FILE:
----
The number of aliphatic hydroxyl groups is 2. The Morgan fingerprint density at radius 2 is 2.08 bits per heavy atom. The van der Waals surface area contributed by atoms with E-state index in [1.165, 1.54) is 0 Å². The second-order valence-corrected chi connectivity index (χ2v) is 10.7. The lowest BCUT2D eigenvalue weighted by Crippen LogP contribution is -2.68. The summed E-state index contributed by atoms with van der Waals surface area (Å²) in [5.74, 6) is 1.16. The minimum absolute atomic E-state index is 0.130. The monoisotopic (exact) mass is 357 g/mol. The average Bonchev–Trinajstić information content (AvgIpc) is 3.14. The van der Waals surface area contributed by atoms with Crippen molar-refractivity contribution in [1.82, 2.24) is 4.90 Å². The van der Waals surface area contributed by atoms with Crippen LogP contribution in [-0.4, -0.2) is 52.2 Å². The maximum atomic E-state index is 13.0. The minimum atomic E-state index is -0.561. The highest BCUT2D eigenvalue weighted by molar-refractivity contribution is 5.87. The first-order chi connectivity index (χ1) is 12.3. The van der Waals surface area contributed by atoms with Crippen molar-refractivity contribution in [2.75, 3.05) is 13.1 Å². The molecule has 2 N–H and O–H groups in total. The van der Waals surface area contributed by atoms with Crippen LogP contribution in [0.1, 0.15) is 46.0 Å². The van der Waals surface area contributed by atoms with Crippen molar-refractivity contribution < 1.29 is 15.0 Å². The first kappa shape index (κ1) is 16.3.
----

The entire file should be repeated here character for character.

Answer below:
The number of aliphatic hydroxyl groups is 2. The Morgan fingerprint density at radius 2 is 2.08 bits per heavy atom. The van der Waals surface area contributed by atoms with E-state index in [1.165, 1.54) is 0 Å². The second-order valence-corrected chi connectivity index (χ2v) is 10.7. The lowest BCUT2D eigenvalue weighted by Crippen LogP contribution is -2.68. The summed E-state index contributed by atoms with van der Waals surface area (Å²) in [5.74, 6) is 1.16. The minimum absolute atomic E-state index is 0.130. The monoisotopic (exact) mass is 357 g/mol. The average Bonchev–Trinajstić information content (AvgIpc) is 3.14. The van der Waals surface area contributed by atoms with Crippen molar-refractivity contribution in [1.82, 2.24) is 4.90 Å². The van der Waals surface area contributed by atoms with Crippen LogP contribution in [-0.4, -0.2) is 52.2 Å². The maximum atomic E-state index is 13.0. The minimum atomic E-state index is -0.561. The highest BCUT2D eigenvalue weighted by molar-refractivity contribution is 5.87. The first-order chi connectivity index (χ1) is 12.3. The van der Waals surface area contributed by atoms with Crippen molar-refractivity contribution in [2.75, 3.05) is 13.1 Å². The molecule has 2 N–H and O–H groups in total. The van der Waals surface area contributed by atoms with Crippen LogP contribution in [0.1, 0.15) is 46.0 Å². The van der Waals surface area contributed by atoms with Crippen molar-refractivity contribution < 1.29 is 15.0 Å². The first kappa shape index (κ1) is 16.3.